Baselworld 2019 arrived after a year of unparalleled drama in the watch industry. Watch brands have been pulling out of tradeshows, including SIHH and Baselworld, during a general atmosphere of uncertainty about the future of the watch industry, amidst a backdrop of general economic and geo-political turmoil. The big names in traditional watchmaking (typically owned by large luxury groups) have been stalwart in their reluctance to experiment with new marketing, product development, and distribution styles. The corporations are predictably taking slow, cautious routes forward while, once again, the smaller and more independent names in watchmaking are leading the way when it comes to what we would call “real innovation.” What does all that mean for the new watches we saw at Baselworld 2019?

Not on the lists below but definitely worth mentioning among fantastic 2019 novelties are the new Konstantin Chaykin Joker Dracula watches.

That’s a very good question because, perhaps surprisingly, the aBlogtoWatch team found more new timepieces to be excited about at Baselworld 2019 than in recent history. Each of our half-dozen team members who attended Baselworld 2019 walked away with more than a few timepieces on our minds that we would put down our own money for this year. A combination of market price-category holes left open by the big groups and sober pricing trends, in general, along with the availability of new materials and production technologies, have apparently come together to allow for a very impressive modern wrist watch product landscape.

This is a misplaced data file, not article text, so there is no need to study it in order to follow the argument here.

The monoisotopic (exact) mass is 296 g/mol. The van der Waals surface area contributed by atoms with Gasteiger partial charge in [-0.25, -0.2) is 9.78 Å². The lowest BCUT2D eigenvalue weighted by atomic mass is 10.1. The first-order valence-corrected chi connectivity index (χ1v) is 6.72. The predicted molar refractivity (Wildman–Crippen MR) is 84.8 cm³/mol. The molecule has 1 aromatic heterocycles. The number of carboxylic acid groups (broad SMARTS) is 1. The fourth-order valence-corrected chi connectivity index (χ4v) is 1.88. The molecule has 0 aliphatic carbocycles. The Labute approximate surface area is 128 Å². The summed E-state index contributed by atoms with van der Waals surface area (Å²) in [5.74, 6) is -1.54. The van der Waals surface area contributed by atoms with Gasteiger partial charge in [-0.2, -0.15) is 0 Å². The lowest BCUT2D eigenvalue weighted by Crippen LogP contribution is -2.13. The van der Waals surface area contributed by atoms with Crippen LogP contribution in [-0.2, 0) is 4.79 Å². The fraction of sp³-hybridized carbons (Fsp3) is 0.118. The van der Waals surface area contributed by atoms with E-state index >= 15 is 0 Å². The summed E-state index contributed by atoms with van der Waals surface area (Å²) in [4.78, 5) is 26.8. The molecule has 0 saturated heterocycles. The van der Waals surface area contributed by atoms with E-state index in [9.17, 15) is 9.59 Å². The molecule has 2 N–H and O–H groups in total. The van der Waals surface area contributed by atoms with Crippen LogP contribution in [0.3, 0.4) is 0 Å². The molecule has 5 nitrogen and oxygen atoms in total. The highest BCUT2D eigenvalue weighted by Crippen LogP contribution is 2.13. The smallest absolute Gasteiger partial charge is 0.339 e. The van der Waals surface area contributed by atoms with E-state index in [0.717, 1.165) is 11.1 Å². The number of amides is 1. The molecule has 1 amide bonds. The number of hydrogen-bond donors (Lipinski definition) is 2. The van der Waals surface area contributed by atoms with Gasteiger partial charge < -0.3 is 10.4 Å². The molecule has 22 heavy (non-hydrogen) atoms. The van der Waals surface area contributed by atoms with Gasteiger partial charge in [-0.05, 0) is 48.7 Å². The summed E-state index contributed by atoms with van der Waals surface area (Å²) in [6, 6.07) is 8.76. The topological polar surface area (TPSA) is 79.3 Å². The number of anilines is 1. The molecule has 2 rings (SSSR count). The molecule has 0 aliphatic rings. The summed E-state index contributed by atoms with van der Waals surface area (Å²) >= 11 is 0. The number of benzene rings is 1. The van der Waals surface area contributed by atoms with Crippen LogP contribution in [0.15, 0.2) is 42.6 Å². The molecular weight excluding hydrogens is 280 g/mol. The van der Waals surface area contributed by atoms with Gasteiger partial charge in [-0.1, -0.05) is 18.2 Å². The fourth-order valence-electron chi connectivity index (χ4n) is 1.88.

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Breitling’s three-piece airline collection.

Sometimes I feel as though we are living in a period that will last several more years, which is a sort of  a “last hurrah” because smartwatches ultimately become the dominant timepiece product in the market. Available production capacity by traditional suppliers opened up by smaller orders from the traditional brands are giving new or boutique companies the ability to be creative, while having their items produced by the powerhouses of case, dial, hands, strap, bracelet and, of course, movement-making. It won’t last forever because the relatively boutique industry of “creative watches” can’t sustain the massive industrial machine necessary to make everything required to produce wrist watches. In a dozen or so years, some of these watch-part manufacturers and suppliers will remain; until then, all of them will be available for hire to creative brands who, in the past, would have never gotten their time or attention as the suppliers focused on major orders from group brands.

The Grand Seiko Spring Drive Sport Chronograph.

Instead of a Top 10 list to share the most important watches from Baselworld 2019, the aBlogtoWatch team decided to forgo a generalized list and discuss some of our favorite watches across a few categories. For instance, we feel that different attention should be given to products that are line extensions of existing products (such as new colors or materials for existing pieces), and other products which represent entirely new models. Let us also remind the community that we will only include watches officially debuted at Baselworld and not those debuted outside the show or intended by the brands to be released later in the year (as is the case with a good number of watches we saw). Finally, the Swatch Group (which includes brands such as Omega, Breguet, Blancpain, Longines, Hamilton, Tissot, Glashutte Original) and more chose not to participate at Baselworld 2019 and won’t be releasing information about new products until May 2019 and later. Let us now take a look at the aBlogtoWatch favorite watches of Baselworld 2019.